IPM Planning and Evaluation

What is a Logic Model?

A Logic Model:

A logic model is a visual representation of a program that includes the context, situation or problem that drives the initiative and how investments are linked to activities for specific participants to achieve desired goals. The logic model can be used for the design of specific projects as well as for broad-scale organizational planning. A logic model displays the connections between resources, activities and outcomes and can be used in developing a more detailed management plan. Creating a logic model is the first step in evaluation. It helps determine when and what to evaluate to test and verify the program theory – how we believe the program will work. A logic model assists in focusing on appropriate ways to measure progress towards identified project goals.

Logic models are not fixed or static. They best serve as a fluid and dynamic representation of your program.  A logic model should be reviewed, revisited and revised in conjunction with the results of evaluations or other insights that reflect a deeper understanding of program assumptions, the external environment or how a program is operating.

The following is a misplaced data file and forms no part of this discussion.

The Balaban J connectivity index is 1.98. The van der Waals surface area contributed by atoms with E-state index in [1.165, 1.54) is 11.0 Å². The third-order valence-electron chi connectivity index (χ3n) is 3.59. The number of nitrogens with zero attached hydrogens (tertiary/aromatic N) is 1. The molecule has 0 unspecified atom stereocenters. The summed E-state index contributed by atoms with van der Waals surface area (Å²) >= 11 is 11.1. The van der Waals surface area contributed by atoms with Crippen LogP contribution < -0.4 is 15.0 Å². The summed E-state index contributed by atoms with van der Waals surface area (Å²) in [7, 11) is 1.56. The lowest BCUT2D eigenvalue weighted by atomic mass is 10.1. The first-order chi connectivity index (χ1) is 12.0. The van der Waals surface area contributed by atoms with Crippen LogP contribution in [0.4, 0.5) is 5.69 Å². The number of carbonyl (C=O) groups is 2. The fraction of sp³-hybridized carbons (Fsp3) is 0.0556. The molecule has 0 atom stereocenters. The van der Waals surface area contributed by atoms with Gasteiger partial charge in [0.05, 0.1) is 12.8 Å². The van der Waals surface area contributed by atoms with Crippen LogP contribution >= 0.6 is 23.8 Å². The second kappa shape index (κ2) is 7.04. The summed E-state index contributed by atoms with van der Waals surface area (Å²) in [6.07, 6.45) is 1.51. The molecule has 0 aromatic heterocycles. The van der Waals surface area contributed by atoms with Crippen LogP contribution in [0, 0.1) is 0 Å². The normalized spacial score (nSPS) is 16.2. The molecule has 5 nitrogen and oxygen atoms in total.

Main Elements of a Logic Model:

Inputs - the resources that are invested in the project (time, people, money, materials, etc…)

Outputs - the, services, events, and products that reach program participants (individuals, groups, agencies). Outputs are divided into activities and audiences.

Impacts - the changes, results or benefits for individuals, groups, or systems.

Additional Common Elements of Logic Models:   

Situation – the context or set of external conditions that the problem or issue that a program is to address occurs within

Assumptions - the beliefs we have about the program, the people involved and the way we think the program will work

External factors - a host of factors that influence program success. These include the social climate, economic structure, demographic patterns, political environment, the background and experiences of program participants, media influence, changing policies and priorities.


About Us | Privacy Policy | Contact Us

This website is maintained by the Southern IPM Center, supported by the National Institute of Food and Agriculture, U.S. Department of Agriculture.